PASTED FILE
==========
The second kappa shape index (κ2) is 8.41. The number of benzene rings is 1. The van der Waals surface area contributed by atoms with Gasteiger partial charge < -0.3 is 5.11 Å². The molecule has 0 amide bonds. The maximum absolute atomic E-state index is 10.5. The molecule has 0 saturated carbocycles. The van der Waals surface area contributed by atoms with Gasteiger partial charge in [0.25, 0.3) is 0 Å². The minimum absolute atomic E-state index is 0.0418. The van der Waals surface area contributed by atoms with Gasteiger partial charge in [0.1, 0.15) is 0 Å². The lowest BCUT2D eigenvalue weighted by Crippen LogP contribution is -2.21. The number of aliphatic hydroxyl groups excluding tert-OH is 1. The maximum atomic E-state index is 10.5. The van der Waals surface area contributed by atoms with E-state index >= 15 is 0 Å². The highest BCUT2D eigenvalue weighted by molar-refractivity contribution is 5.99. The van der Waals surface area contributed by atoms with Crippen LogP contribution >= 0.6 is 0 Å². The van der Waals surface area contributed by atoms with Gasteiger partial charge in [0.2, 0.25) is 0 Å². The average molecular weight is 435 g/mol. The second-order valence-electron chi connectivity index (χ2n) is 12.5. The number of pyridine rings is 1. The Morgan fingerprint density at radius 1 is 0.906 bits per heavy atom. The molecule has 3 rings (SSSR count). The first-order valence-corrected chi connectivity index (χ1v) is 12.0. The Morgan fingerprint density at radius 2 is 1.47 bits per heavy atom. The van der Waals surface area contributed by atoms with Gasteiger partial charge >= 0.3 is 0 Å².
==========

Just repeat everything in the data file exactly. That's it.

The second kappa shape index (κ2) is 8.41. The number of benzene rings is 1. The van der Waals surface area contributed by atoms with Gasteiger partial charge < -0.3 is 5.11 Å². The molecule has 0 amide bonds. The maximum absolute atomic E-state index is 10.5. The molecule has 0 saturated carbocycles. The van der Waals surface area contributed by atoms with Gasteiger partial charge in [0.25, 0.3) is 0 Å². The minimum absolute atomic E-state index is 0.0418. The van der Waals surface area contributed by atoms with Gasteiger partial charge in [0.1, 0.15) is 0 Å². The lowest BCUT2D eigenvalue weighted by Crippen LogP contribution is -2.21. The number of aliphatic hydroxyl groups excluding tert-OH is 1. The maximum atomic E-state index is 10.5. The van der Waals surface area contributed by atoms with E-state index >= 15 is 0 Å². The highest BCUT2D eigenvalue weighted by molar-refractivity contribution is 5.99. The van der Waals surface area contributed by atoms with Crippen LogP contribution >= 0.6 is 0 Å². The van der Waals surface area contributed by atoms with Gasteiger partial charge in [0.2, 0.25) is 0 Å². The average molecular weight is 435 g/mol. The second-order valence-electron chi connectivity index (χ2n) is 12.5. The number of pyridine rings is 1. The Morgan fingerprint density at radius 1 is 0.906 bits per heavy atom. The molecule has 3 rings (SSSR count). The first-order valence-corrected chi connectivity index (χ1v) is 12.0. The Morgan fingerprint density at radius 2 is 1.47 bits per heavy atom. The van der Waals surface area contributed by atoms with Gasteiger partial charge >= 0.3 is 0 Å².